Inboth Jan's and Orzech's readings, as well as those of Harran and Edsmancited earlier, the death of Quang Duc has nothing necessarily to do withcontemporary politics. In fact, it appears from the scholarship examinedhere that to understand this death fully requires no information from outsideof elite Buddhist doctrine whatsoever. In all four cases-much as in thecase of the comparative religion textbooks examined earlier-the discourseon sui generis religion effectively operates to seclude so-called religiousevents within a mythic, symbolic world all their own, where their adequateinterpretation needs "little contextual information." For example, in allthese studies, Quang Duc is never identified as a citizen of South Vietnambut is understood only as a Buddhist monk, a choice of designation thatalready suggests the discursive conflict I have documented. In other words,from the outset, the parameters of the interpretive frame of referenceare narrowly restricted. Quang Duc is hardly a man acting in a complexsociopolitical world, in which intentions, implications, and interpretationsoften fly past each other. Instead, he is exclusively conceptualized asa transhistorical, purely religious agent, virtually homologous with hisspecifically religious forebears and ancestors. It is almost as if ThichQuang Duc--the historical agent who died on 11 June 1963, by setting himselfon fire at a busy downtown intersection in Saigon--has, through the strategiesdeployed by scholars of sui generis religion, been transformed into a hierophanythat is of scholarly interest only insomuch as his actions can be understoodas historical instances of timeless origin and meaning.
However,it is just as conceivable that for other scholars, the death of Thich QuangDuc constitutes not simply "spiritually inspired engagement" but a graphicexample of an overtly political act directed not simply against politicallydominant Roman Catholics in his country but also at the American-sponsoredgovernment of South Vietnamese President Ngo Dinh Diem. This alternativeframework, one that recognizes the power implicit in efforts to representhuman actions, is best captured by Catherine Lutz and Jane Collins:
Comingto political consciousness through the period of the Vietnam War, we wereacutely aware of the power of photographic images to evoke both ethnocentricrecoil and agonizing identification. Malcolm Browne's famous photo of aBuddhist monk's self-immolation in Saigon was profoundly disturbing toWestern viewers, who could not fathom the communicative intent of suchan act. (1993: 4)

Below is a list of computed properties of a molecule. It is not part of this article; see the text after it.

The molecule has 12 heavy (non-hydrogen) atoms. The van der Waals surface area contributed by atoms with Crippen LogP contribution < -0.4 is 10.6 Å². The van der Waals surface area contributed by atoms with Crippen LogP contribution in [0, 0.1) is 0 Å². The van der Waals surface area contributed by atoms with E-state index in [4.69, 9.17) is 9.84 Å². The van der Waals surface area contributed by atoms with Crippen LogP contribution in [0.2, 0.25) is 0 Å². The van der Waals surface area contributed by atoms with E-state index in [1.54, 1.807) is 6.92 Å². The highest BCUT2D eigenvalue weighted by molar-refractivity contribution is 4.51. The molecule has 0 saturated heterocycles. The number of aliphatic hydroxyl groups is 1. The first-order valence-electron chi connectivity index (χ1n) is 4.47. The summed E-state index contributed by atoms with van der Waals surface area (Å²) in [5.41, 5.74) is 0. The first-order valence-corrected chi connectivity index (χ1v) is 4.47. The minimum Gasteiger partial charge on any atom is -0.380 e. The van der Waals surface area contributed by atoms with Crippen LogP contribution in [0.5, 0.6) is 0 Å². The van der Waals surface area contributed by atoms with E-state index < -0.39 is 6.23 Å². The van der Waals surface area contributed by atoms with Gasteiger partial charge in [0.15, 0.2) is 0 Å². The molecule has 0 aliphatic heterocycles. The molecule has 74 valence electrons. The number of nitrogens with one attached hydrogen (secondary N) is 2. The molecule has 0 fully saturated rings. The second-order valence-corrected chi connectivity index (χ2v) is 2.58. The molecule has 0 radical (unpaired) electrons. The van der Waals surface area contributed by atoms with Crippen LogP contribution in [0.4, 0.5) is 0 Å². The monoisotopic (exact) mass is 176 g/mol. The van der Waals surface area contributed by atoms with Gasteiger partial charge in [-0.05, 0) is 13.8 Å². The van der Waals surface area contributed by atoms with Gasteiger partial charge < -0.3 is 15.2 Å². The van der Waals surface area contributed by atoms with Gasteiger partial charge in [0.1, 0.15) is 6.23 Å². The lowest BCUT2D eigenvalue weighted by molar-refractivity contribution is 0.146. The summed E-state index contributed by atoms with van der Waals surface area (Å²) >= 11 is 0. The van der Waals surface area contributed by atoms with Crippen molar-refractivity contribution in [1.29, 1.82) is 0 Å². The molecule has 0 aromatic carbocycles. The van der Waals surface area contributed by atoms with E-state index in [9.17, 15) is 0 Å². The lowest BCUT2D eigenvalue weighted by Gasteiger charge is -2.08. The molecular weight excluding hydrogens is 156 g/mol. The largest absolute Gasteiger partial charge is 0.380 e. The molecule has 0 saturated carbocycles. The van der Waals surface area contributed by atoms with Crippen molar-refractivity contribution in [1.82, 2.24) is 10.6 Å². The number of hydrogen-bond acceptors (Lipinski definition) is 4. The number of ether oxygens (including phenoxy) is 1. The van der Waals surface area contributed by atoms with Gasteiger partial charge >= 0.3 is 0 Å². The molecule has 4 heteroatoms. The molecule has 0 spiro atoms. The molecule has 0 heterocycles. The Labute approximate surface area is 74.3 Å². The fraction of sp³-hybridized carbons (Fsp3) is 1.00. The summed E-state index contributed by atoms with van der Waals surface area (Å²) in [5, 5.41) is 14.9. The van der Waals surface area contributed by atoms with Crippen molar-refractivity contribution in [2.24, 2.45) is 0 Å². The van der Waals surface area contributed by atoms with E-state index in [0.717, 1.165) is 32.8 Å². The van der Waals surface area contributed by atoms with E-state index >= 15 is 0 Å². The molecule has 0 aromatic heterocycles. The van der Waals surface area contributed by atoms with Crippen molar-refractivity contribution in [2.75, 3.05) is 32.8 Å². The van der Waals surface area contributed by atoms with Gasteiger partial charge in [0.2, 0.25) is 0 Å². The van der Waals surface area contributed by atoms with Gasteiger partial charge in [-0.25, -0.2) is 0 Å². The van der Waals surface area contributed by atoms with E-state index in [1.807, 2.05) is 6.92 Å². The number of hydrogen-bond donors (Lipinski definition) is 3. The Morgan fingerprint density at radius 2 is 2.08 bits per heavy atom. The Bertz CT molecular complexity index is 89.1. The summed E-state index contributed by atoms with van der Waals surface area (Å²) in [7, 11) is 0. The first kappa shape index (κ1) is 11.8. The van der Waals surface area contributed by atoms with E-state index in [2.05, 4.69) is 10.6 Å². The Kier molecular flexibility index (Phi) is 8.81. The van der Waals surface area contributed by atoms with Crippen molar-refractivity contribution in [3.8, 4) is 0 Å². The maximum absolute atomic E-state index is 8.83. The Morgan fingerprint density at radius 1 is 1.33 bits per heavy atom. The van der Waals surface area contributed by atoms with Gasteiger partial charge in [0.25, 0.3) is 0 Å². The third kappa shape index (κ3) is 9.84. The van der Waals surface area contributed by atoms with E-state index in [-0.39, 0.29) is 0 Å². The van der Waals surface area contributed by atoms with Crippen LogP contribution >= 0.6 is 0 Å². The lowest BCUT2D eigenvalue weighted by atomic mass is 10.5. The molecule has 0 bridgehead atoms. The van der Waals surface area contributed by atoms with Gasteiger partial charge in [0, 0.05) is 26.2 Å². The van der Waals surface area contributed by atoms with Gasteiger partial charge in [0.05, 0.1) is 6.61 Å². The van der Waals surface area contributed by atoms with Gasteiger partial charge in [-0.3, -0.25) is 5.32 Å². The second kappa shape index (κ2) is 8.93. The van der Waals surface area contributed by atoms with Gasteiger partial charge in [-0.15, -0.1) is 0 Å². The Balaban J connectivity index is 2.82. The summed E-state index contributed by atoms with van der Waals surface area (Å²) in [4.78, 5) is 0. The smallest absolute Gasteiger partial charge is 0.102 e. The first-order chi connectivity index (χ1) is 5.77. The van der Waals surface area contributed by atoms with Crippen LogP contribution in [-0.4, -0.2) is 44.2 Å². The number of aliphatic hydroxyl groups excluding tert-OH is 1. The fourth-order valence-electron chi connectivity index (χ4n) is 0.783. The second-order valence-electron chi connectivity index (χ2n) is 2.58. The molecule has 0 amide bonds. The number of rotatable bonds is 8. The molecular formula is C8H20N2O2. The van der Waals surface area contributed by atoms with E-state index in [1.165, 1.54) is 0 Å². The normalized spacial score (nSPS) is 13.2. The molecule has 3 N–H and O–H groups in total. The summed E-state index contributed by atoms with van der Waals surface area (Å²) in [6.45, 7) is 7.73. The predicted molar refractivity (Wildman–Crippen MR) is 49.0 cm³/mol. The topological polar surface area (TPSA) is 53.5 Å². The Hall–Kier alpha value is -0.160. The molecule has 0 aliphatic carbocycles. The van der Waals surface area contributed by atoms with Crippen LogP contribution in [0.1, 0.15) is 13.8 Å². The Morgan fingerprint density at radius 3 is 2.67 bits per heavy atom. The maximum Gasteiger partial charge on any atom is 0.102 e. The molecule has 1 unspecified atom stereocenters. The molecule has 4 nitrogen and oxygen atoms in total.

Accordingto Paul Siegel, this event constituted an act of protest against the Vietnamesegovernment "which was carrying on a war of which they [the Buddhists] wereprofoundly weary" (1986: 162). The distance between these two readingsis great indeed. On the one hand, one finds representations varying fromthe Diem government's own press release that, according to the New YorkTimes, maintained that the event was an example of "extremist and truth-concealingpropaganda that sowed doubt about the goodwill of the Government" (12 June1963), to the Times' and Orzech's (1994: 154) portrayal of the protestas being against the specifically religious persecution of the Buddhistsby the powerful Roman Catholics. On the other hand, however, one can questionthe relations between the presence of Christianity in South Vietnam andEuropean political, cultural, military, and economic imperialism in thefirst place as well as question the relations between Diem's governmentand his U.S. economic and military backers. To concentrate only on thespecifically religious nature and origins of this protest, then, serveseither to ignore or, in the least, to minimalize a number of material andsocial factors evident from other points of view using other scales ofanalysis.